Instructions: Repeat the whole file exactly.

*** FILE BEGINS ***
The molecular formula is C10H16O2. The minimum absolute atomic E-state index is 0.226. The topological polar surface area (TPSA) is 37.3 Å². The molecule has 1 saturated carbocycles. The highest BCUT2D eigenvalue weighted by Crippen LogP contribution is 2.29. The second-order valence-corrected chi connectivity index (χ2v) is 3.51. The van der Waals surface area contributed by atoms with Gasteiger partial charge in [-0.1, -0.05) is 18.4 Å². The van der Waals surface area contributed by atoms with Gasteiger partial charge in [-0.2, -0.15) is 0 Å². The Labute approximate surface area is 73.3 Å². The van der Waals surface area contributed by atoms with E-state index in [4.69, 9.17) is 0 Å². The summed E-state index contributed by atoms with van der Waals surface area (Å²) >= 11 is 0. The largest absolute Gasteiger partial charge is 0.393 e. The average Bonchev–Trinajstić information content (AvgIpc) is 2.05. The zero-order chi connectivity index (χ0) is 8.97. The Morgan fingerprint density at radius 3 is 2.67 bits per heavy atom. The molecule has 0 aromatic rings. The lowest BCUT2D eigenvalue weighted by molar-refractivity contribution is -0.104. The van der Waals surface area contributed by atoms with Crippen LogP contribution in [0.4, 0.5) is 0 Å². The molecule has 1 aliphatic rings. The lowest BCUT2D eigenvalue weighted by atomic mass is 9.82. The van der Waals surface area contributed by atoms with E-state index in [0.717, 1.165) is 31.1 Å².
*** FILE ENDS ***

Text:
The molecular formula is C10H16O2. The minimum absolute atomic E-state index is 0.226. The topological polar surface area (TPSA) is 37.3 Å². The molecule has 1 saturated carbocycles. The highest BCUT2D eigenvalue weighted by Crippen LogP contribution is 2.29. The second-order valence-corrected chi connectivity index (χ2v) is 3.51. The van der Waals surface area contributed by atoms with Gasteiger partial charge in [-0.1, -0.05) is 18.4 Å². The van der Waals surface area contributed by atoms with Gasteiger partial charge in [-0.2, -0.15) is 0 Å². The Labute approximate surface area is 73.3 Å². The van der Waals surface area contributed by atoms with E-state index in [4.69, 9.17) is 0 Å². The summed E-state index contributed by atoms with van der Waals surface area (Å²) >= 11 is 0. The largest absolute Gasteiger partial charge is 0.393 e. The average Bonchev–Trinajstić information content (AvgIpc) is 2.05. The zero-order chi connectivity index (χ0) is 8.97. The Morgan fingerprint density at radius 3 is 2.67 bits per heavy atom. The molecule has 0 aromatic rings. The lowest BCUT2D eigenvalue weighted by molar-refractivity contribution is -0.104. The van der Waals surface area contributed by atoms with Crippen LogP contribution in [0.4, 0.5) is 0 Å². The molecule has 1 aliphatic rings. The lowest BCUT2D eigenvalue weighted by atomic mass is 9.82. The van der Waals surface area contributed by atoms with E-state index in [0.717, 1.165) is 31.1 Å².